3.5.2. Project Structure

The project is divided into two main applications to separate concerns for different responsibilities across the project. The web-interface created is not hosted online; however, Github links are present to take a reference of the code and further contribute to it. The link for developing the classifiers is available at (accessed on 3 April 2022), and the Django code for the web-interface is linked at (accessed on 3 April 2022). Figure 11 shows the sample index page of the web application. The web-based application developed for this research has the below main sections:
  • Home Page: This application provides the basic home view of the project. The user can see the blank input fields to fill the values of required attributes.
  • Predictor: The Submit button will have the functionality to use the ML model and to generate predictions.
  • Database (DB): The database or DB button on the home page will connect to another page where all the user-inserted inputs with their predicted values will be saved. In case of no data, the database table will show a blank page.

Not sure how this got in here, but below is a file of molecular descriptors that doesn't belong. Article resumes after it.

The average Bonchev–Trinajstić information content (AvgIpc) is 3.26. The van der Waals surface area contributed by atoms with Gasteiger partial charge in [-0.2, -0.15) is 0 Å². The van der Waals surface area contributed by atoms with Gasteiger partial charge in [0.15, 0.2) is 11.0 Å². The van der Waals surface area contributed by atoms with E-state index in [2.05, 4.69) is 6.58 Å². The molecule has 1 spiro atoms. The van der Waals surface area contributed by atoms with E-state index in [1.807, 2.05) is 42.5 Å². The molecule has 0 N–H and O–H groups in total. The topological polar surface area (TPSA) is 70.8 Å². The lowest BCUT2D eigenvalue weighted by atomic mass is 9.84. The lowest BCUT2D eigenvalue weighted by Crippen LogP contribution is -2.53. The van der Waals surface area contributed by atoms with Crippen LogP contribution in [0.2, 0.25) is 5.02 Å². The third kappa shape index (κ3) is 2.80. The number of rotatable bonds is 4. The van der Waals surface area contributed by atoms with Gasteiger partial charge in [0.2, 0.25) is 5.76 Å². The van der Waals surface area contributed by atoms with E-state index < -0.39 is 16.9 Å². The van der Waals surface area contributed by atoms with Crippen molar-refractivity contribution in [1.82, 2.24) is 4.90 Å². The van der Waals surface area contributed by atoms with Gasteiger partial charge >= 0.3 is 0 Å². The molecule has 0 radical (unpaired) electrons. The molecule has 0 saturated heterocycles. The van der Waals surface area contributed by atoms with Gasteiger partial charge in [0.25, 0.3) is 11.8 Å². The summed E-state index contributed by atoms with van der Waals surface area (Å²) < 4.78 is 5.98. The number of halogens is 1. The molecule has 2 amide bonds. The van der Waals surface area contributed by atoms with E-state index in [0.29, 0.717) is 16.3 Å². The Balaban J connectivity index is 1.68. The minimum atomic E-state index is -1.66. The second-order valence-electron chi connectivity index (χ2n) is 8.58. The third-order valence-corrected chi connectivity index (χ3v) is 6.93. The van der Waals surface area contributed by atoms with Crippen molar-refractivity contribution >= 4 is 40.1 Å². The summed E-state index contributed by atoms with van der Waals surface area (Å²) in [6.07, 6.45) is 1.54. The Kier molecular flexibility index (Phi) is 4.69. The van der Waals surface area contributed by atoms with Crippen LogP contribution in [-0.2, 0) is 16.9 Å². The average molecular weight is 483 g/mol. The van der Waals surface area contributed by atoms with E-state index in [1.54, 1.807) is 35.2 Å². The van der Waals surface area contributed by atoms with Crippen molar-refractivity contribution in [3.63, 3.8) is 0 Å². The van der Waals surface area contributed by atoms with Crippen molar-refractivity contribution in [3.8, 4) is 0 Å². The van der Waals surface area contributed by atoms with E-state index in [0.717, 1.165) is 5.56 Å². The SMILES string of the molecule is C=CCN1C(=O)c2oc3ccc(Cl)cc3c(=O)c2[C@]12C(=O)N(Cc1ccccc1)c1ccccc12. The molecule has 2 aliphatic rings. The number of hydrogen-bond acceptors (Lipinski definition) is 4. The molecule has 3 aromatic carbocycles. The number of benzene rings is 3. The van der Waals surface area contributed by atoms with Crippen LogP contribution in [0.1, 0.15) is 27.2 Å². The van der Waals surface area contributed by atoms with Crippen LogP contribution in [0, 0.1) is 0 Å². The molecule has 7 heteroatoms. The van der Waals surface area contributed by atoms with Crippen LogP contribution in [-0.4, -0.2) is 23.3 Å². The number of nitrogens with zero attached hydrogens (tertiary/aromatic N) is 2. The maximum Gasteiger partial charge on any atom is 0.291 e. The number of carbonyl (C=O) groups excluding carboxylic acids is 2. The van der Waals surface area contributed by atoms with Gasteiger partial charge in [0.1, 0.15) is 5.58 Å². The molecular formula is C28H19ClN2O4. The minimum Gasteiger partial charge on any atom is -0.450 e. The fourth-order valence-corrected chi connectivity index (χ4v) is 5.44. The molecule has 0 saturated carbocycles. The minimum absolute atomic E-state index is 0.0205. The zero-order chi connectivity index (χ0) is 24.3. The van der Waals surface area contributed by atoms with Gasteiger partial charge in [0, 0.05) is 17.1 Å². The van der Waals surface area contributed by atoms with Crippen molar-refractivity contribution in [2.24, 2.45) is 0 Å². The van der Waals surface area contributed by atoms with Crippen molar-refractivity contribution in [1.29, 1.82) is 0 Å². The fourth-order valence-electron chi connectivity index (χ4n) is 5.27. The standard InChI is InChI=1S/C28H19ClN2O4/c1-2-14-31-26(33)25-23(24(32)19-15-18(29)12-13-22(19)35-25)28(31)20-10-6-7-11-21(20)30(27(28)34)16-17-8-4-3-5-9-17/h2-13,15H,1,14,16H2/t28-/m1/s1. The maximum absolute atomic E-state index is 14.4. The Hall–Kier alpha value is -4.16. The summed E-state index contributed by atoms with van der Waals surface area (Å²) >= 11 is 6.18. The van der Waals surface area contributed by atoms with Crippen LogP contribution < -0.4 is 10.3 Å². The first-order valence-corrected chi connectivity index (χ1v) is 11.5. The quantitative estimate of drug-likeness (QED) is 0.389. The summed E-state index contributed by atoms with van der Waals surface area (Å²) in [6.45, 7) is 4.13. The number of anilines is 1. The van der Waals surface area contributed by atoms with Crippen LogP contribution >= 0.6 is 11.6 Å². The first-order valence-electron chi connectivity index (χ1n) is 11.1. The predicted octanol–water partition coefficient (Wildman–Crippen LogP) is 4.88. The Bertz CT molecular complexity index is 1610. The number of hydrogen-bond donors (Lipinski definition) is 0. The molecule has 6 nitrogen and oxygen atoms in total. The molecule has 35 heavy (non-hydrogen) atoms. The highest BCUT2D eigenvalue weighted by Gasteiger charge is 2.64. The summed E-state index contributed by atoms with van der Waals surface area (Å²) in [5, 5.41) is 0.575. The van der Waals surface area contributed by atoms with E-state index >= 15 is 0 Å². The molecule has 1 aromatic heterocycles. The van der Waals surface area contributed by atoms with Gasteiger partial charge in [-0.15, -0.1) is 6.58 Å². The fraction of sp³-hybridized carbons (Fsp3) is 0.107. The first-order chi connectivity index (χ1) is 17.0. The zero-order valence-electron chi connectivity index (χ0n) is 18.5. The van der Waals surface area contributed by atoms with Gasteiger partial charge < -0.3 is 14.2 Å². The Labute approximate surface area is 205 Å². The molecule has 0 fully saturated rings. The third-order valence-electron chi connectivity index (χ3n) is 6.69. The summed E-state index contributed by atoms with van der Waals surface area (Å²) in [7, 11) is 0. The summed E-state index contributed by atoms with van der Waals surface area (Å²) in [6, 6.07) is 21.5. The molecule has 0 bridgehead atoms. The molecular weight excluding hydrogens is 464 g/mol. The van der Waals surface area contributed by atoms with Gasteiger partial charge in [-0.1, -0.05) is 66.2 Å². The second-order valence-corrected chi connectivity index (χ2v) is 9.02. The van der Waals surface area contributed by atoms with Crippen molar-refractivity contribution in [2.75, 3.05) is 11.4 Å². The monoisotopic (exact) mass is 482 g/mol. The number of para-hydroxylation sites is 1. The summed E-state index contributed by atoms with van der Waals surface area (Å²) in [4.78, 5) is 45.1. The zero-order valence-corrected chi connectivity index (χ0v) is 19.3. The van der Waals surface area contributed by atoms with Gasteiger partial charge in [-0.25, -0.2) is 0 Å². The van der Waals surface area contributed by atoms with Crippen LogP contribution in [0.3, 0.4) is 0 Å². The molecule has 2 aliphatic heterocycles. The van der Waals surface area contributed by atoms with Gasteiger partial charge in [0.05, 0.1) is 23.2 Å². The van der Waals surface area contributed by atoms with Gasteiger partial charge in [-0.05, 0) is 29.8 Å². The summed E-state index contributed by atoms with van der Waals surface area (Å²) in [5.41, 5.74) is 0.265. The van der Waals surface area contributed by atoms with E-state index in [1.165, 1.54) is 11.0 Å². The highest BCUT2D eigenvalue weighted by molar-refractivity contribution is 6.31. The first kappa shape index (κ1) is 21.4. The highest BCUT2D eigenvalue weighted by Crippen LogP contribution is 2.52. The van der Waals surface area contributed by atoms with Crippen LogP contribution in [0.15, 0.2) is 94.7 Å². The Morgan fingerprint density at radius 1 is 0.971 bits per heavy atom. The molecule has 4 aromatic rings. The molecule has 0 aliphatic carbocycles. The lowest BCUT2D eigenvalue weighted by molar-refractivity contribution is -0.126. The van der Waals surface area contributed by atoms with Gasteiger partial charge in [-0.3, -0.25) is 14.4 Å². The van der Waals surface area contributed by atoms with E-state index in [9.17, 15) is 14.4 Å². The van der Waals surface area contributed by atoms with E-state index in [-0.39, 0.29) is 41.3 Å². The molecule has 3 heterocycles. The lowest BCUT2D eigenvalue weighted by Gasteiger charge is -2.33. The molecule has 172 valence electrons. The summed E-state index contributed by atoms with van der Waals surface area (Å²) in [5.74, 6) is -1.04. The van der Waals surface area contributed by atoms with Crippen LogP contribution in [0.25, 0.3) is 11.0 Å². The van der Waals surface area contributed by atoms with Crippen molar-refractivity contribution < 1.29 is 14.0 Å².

Modern websites come with a web-based administration backend as standard. Trusted site administrators can utilize the administrative interface or admin to create, update, and publish content, manage site users, and conduct other administrative activities.
Django includes a built-in administration interface. Django’s admin allows authenticating users automatically, showing and managing forms, and validating data. Django also has a user-friendly interface for managing model data. Figure 12 shows the screenshot for the admin page. As an example, one admin is registered for the site.
Figure 11. The home page with input fields and the submit button.
Figure 11. The home page with input fields and the submit button.
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Figure 12. Django admin page.
Figure 12. Django admin page.
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Once the model in Django is defined, the admin application interface can populate the GBDT model table in the database. The admin application is accessible by reaching this URL: “localhost: 8000/admin”. Figure 13 shows the “Pred results” in the admin panel.

4. Results and Discussion